The cases announced today are being prosecuted and investigated by U.S. Attorney’s Offices nationwide, along with Medicare Fraud Strike Force teams from the Criminal Division’s Fraud Section and from the U.S. Attorney’s Offices in the Southern District of Florida, Eastern District of Michigan, Eastern District of New York, Southern District of Texas, Central District of California, Eastern District of Louisiana, Northern District of Texas, Northern District of Illinois, Middle District of Louisiana, and the Middle District of Florida and agents from the FBI, HHS-OIG, DEA, DCIS, IRS-CI, Department of Labor, other various federal law enforcement agencies, and state Medicaid Fraud Control Units.

A complaint, information, or indictment is merely an allegation, and all defendants are presumed innocent until proven guilty beyond a reasonable doubt in a court of law.

Additional documents related to this announcement will shortly be available here:

This operation also highlights the great work being done by the Department of Justice’s Civil Division. In the past fiscal year, the Department of Justice, including the Civil Division, has collectively won or negotiated over $2 billion in judgements and settlements related to matters alleging health care fraud.

The scandal in Washington no one is talking about

The deadly-but-forgotten government gun-running scandal known as “Fast and Furious” has lain dormant for years, thanks to White House stonewalling and media compliance. But newly uncovered emails have reopened the case, exposing the anatomy of a coverup by an administration that promised to be the most transparent in history.

At least 20 other deaths or violent crimes have been linked to Fast and Furious-trafficked guns.

A federal judge has forced the release of more than 20,000 pages of emails and memos previously locked up under President Obama’s phony executive-privilege claim. A preliminary review shows top Obama officials deliberately obstructing congressional probes into the border gun-running operation.

Fast and Furious was a Justice Department program that allowed assault weapons — including .50-caliber rifles powerful enough to take down a helicopter — to be sold to Mexican drug cartels allegedly as a way to track them. But internal documents later revealed the real goal was to gin up a crisis requiring a crackdown on guns in America. Fast and Furious was merely a pretext for imposing stricter gun laws.

Only the scheme backfired when Justice agents lost track of the nearly 2,000 guns sold through the program and they started turning up at murder scenes on both sides of the border — including one that claimed the life of US Border Patrol Agent Brian Terry.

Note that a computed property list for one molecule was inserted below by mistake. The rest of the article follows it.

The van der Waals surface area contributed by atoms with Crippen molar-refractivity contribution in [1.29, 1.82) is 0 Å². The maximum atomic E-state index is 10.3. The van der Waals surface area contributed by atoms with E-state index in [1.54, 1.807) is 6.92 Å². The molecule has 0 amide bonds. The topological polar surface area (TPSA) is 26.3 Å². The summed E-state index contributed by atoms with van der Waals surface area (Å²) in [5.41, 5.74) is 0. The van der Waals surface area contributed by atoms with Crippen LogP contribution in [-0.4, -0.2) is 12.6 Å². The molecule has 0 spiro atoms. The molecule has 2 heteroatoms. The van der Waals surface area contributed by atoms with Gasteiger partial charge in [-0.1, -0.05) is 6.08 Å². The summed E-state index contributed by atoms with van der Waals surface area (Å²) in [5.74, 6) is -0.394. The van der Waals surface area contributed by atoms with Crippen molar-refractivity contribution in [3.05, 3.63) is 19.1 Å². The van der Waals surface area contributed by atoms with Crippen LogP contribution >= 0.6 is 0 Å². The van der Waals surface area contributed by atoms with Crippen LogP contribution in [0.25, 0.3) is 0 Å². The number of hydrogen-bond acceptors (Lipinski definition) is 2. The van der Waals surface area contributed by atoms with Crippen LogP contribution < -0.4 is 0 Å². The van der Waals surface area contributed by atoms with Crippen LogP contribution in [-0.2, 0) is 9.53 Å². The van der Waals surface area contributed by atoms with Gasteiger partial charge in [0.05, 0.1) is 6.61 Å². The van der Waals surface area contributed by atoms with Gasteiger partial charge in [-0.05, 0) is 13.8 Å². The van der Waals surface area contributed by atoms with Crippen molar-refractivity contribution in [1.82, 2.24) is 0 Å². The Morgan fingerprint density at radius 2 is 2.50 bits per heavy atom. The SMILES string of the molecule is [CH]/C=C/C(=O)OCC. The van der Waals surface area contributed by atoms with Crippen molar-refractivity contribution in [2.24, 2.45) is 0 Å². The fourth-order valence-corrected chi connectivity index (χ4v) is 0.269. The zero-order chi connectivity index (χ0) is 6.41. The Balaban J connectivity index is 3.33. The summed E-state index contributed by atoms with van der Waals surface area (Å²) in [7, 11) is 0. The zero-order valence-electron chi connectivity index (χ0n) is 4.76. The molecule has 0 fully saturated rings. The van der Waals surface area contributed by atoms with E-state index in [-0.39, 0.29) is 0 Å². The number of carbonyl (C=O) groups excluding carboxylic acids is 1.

While then-Attorney General Eric Holder was focused on politics, people were dying. At least 20 other deaths or violent crimes have been linked to Fast and Furious-trafficked guns.

Brian Terry was killed in a 2010 firefight near the Arizona-Mexico border. AP

The program came to light only after Terry’s 2010 death at the hands of Mexican bandits, who shot him in the back with government-issued semiautomatic weapons. Caught red-handed, “the most transparent administration in history” flat-out lied about the program to Congress, denying it ever even existed.

Then Team Obama conspired to derail investigations into who was responsible by first withholding documents under subpoena — for which Holder earned a contempt-of-Congress citation — and later claiming executive privilege to keep evidence sealed.

But thanks to the court order, Justice has to cough up the “sensitive” documents. So far it’s produced 20,500 lightly redacted pages, though congressional investigators say they hardly cover all the internal department communications under subpoena. They maintain the administration continues to “withhold thousands of documents.”

Even so, the batch in hand reveals the lengths to which senior Obama operatives went to keep information from Congress.

The degree of obstruction was “more than previously understood,” House Oversight and Government Reform Chairman Jason Chaffetz said in a recent memo to other members of his panel.

“The documents reveal how senior Justice Department officials — including Attorney General Holder — intensely followed and managed an effort to carefully limit and obstruct the information produced to Congress,” he asserted.

They also indict Holder deputy Lanny Breuer, an old Clinton hand, who had to step down in 2013 after falsely denying authorizing Fast and Furious.

Their efforts to impede investigations included:

  • Devising strategies to redact or otherwise withhold relevant information
  • Manipulating media coverage to control fallout
  • Scapegoating the Bureau of Alcohol, Tobacco, Firearms and Explosives (ATF) for the scandal.

For instance, a June 2011 email discusses withholding ATF lab reports from Congress, and a July 2011 email details senior Justice officials agreeing to “stay away from a representation that we’ll fully cooperate.”

Though Obama prides himself on openness, transparency and accountability, the behavior of his administration belies such lofty principles.

The next month, they went into full damage-control mode, with associate Deputy Attorney General Matt Axelrod warning an ATF official that providing details about Fast and Furious “strikes us as unwise.”

Then, in late August 2011, another email reveals that Holder had instructed his staff to have an official at ATF “close the door to his office” to prevent information about the mushrooming scandal from leaking.

Talking points drafted for Holder and other brass for congressional hearings made clear that Justice intended to make ousted ATF officials the fall guys for the scandal.

“These (personnel) changes will help us move past the controversy that has surrounded Fast and Furious,” Assistant Attorney General Ron Weich wrote in August 2011.

In an October 2011 email to his chief of staff, moreover, Holder stated that he agreed with a strategy to first release documents to friendly media “with an explanation that takes the air out” of them, instead “of just handing them over” to Congress.

“Calculated efforts were made by senior officials to obstruct Congress,” Chaffetz fumed.

“Over the course of the investigation,” he recounted, “the Justice Department has provided false information, stonewalled document requests, produced scores of blacked-out pages and duplicate documents and refused to comply with two congressional subpoenas.”

Though Obama prides himself on openness, transparency and accountability, the behavior of his administration belies such lofty principles. “Transparency should not require years of litigation and a court order,” Chaffetz pointed out.

Obama insists Fast and Furious is just another “phony” scandal whipped up by Republicans to dog his presidency. What does his heir apparent Hillary Clinton think?

The anti-gun zealot has been silent on the gun-proliferation scandal. But then, she’s been busy sweeping subpoenaed emails under the rug of her own scandal.

Paul Sperry is former Washington bureau chief for Investor’s Business Daily and author of “Infiltration” and “Muslim Mafia.”